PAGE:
address in advance of a session's commencement, and this allocation
 database SHOULD persist across host reboots.  By providing persistent
 allocations, a host application can advertise the session in advance

Holbrook & Cain Standards Track [Page 9] RFC 4607 Source-Specific Multicast August 2006

 of its start time on a web page or in another directory.  (We note
 that this issue is not specific to SSM applications -- the same
 problem arises for ASM.)
 This document neither defines the interfaces for requesting or
 returning addresses nor specifies the host algorithms for storing
 those allocations.  One plausible abstract API is defined in RFC 2771
 [RFC2771].  Note that RFC 2771 allows an application to request an
 address within a specific range of addresses.  If this interface is
 used, the starting address of the range SHOULD be selected at random
 by the application.
 For IPv6, administratively scoped SSM channel addresses are created
 by choosing an appropriate scope identifier for the SSM destination
 address.  Normal IPv6 multicast scope boundaries [SCOPINGv6] are
 applied to traffic sent to an SSM destination address, including any
 relevant boundaries applied to both the source and destination
 No globally agreed-upon administratively-scoped address range
 [ADMIN-SCOPE] is currently defined for IPv4 source-specific
 multicast.  For IPv4, administrative scoping of SSM addresses can be
 implemented within an administrative domain by filtering outgoing SSM
 traffic sent to a scoped address at the domain's boundary routers.

5. Router Requirements

5.1. Packet Forwarding

 A router that receives an IP datagram with a source-specific
 destination address MUST silently drop it unless a neighboring host
 or router has communicated a desire to receive packets sent from the
 source and to the destination address of the received packet.

5.2. Protocols

 Certain IP multicast routing protocols already have the ability to
 communicate source-specific joins to neighboring routers (in
 particular, PIM-SM [PIM-SM]), and these protocols can, with slight
 modifications, be used to provide source-specific semantics.  A
 router that supports the SSM service model MUST implement the PIM-SSM
 subset of the PIM-SM protocol from [PIM-SM] and MUST implement the
 router portion of [IGMPv3] for IPv4 and [MLDv2] for IPv6.  An SSM
 router MUST also conform to the IGMPv3/MLDv2 behavior described in

Holbrook & Cain Standards Track [Page 10] RFC 4607 Source-Specific Multicast August 2006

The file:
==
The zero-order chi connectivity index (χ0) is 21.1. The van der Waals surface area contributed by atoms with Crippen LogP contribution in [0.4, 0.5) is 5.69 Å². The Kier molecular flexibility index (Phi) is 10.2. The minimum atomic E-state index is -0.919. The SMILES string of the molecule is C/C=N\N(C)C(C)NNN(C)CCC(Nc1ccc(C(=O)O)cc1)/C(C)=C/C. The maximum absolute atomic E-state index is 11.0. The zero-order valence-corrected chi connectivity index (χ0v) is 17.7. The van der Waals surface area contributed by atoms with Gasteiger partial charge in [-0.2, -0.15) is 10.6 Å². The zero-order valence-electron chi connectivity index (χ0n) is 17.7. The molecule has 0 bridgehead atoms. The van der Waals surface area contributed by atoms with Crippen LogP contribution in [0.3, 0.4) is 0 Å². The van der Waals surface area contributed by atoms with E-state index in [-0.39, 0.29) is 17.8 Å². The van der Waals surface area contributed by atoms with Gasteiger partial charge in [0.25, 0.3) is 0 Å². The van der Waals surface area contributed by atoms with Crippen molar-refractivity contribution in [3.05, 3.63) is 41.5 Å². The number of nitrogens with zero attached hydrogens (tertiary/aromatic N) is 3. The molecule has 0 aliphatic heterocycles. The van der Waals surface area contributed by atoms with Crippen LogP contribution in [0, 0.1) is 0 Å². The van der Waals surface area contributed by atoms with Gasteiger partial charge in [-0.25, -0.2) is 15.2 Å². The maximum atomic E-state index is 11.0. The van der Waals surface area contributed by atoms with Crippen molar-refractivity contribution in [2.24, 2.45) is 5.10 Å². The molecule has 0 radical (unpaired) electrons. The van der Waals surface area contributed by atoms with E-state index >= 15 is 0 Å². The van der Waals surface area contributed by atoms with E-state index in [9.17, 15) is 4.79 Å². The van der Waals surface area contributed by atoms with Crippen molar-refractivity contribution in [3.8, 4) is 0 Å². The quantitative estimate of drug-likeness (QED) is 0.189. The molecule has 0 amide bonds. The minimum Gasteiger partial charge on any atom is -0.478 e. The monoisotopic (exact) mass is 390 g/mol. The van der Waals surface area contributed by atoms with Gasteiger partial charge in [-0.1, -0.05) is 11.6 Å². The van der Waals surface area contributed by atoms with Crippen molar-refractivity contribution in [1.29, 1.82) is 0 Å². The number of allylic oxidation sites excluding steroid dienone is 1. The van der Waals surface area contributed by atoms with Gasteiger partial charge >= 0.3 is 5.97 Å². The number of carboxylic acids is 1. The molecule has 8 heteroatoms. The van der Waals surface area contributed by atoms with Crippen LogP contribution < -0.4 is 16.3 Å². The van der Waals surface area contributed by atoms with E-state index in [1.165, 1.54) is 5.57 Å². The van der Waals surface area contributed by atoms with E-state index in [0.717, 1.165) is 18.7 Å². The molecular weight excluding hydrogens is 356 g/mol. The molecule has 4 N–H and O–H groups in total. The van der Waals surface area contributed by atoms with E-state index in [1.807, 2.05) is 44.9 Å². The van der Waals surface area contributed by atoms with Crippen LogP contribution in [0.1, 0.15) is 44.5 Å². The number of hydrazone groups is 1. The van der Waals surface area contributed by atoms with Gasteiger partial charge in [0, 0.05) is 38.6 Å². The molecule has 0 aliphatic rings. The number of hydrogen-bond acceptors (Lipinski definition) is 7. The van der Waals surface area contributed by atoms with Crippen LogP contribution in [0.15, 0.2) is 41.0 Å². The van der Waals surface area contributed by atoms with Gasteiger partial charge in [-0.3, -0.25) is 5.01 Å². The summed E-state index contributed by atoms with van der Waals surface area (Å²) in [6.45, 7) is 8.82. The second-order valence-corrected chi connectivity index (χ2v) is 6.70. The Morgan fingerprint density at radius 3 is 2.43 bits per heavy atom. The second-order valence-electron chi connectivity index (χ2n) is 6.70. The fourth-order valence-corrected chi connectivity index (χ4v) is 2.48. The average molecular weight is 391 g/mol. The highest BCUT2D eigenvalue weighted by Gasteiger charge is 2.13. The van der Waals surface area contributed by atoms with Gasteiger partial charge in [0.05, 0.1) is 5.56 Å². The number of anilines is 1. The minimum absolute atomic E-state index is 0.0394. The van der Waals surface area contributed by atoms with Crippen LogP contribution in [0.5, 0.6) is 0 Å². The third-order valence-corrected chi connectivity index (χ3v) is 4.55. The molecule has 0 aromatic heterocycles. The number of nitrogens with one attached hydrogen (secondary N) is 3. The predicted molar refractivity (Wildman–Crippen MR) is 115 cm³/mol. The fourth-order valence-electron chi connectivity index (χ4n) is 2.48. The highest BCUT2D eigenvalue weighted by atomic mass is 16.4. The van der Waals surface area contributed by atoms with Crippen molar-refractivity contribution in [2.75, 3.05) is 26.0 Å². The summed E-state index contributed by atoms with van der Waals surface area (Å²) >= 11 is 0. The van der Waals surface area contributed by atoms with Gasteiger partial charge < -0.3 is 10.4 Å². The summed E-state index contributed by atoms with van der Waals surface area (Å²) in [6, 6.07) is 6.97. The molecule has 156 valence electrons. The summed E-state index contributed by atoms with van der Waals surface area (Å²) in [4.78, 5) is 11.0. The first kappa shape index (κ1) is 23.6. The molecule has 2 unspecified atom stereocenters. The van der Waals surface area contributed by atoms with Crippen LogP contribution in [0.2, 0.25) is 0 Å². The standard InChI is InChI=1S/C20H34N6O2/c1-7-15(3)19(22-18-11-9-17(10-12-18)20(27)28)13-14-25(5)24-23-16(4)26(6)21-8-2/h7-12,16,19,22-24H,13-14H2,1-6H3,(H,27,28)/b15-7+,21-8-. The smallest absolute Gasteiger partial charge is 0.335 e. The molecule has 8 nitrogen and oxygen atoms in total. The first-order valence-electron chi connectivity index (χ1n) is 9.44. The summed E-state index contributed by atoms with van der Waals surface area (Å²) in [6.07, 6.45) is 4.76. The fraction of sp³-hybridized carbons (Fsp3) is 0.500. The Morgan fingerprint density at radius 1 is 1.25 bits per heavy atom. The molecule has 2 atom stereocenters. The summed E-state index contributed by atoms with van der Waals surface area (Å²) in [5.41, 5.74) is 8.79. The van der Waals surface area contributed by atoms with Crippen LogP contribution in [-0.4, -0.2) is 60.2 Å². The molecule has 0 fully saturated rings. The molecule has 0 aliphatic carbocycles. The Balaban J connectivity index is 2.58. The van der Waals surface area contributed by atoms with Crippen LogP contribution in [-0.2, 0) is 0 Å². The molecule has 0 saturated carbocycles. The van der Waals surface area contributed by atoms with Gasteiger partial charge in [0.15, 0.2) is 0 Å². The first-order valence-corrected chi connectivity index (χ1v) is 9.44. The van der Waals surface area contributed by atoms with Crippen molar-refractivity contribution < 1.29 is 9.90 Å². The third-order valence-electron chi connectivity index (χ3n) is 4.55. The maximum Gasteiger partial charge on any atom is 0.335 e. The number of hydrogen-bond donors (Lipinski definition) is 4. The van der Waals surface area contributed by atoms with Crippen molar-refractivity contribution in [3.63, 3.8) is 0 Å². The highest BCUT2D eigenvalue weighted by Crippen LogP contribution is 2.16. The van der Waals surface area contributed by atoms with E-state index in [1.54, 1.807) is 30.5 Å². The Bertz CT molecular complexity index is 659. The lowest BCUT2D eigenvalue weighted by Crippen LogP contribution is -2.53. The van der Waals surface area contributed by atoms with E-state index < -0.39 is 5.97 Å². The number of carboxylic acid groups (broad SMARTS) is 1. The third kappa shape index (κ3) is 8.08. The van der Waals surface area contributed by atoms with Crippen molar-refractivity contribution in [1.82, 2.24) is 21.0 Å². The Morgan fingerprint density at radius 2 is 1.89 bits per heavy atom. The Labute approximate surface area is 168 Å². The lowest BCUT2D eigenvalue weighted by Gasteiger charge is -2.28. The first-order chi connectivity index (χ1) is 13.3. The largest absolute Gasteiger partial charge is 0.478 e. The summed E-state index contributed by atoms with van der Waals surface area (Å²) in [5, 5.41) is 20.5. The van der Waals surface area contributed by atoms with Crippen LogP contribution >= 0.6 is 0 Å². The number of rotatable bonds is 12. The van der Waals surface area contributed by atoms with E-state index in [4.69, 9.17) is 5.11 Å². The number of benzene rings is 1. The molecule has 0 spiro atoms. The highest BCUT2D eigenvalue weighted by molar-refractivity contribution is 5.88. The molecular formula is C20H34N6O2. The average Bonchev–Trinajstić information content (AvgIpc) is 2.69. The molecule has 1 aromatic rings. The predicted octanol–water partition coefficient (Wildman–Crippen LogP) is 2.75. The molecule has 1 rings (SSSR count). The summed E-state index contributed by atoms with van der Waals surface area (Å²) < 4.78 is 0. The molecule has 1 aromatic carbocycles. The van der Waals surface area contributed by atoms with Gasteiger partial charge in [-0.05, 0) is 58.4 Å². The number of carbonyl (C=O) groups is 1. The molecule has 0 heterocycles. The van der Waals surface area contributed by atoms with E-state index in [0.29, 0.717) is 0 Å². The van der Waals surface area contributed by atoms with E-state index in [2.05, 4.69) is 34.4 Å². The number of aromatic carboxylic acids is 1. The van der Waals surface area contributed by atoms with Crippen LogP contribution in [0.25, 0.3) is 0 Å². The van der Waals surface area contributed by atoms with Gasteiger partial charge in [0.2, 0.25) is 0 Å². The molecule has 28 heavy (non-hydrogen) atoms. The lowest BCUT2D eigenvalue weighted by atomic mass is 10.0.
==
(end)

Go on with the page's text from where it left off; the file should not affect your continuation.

With PIM-SSM, successful establishment of an (S,G) forwarding path
 from the source S to any receiver depends on hop-by-hop forwarding of
 the explicit join request from the receiver toward the source.  The
 protocol(s) and algorithms that are used to select the forwarding
 path for this explicit join must provide a loop-free path.  When
 using PIM-SSM, the PIM-SSM implementation MUST (at least) support the
 ability to use the unicast topology database for this purpose.
 A network can concurrently support SSM in the SSM address range and
 any-source multicast in the rest of the multicast address space, and
 it is expected that this will be commonplace.  In such a network, a
 router may receive a non-source-specific, or "(*,G)" in conventional
 terminology, request for delivery of traffic in the SSM range from a
 neighbor that does not implement source-specific multicast in a
 manner compliant with this document.  A router that receives such a
 non-source-specific request for data in the SSM range MUST NOT use
 the request to establish forwarding state and MUST NOT propagate the
 request to other neighboring routers.  A router MAY log an error in
 such a case.  This applies both to any request received from a host
 (e.g., an IGMPv1 or IGMPv2 [IGMPv2] host report) and to any request
 received from a routing protocol (e.g., a PIM-SM (*,G) join).  The
 inter-router case is further discussed in Section 8, "Transition
 It is essential that all routers in the network give source-specific
 semantics to the same range of addresses in order to achieve the full
 benefit of SSM.  To comply with this specification, a router MUST
 treat ALL IANA-allocated SSM addresses with source-specific

6. Link-Layer Transmission of Datagrams

 Source-specific multicast packets are transmitted on link-layer
 networks as specified in RFC 1112 for IPv4 and as in [ETHERv6] for
 IPv6.  On most shared-medium link-layer networks that support
 multicast (e.g., Ethernet), the IP source address is not used in the
 selection of the link-layer destination address.  Consequently, on
 such a network, all packets sent to destination address G will be
 delivered to any host that has subscribed to any channel (S,G),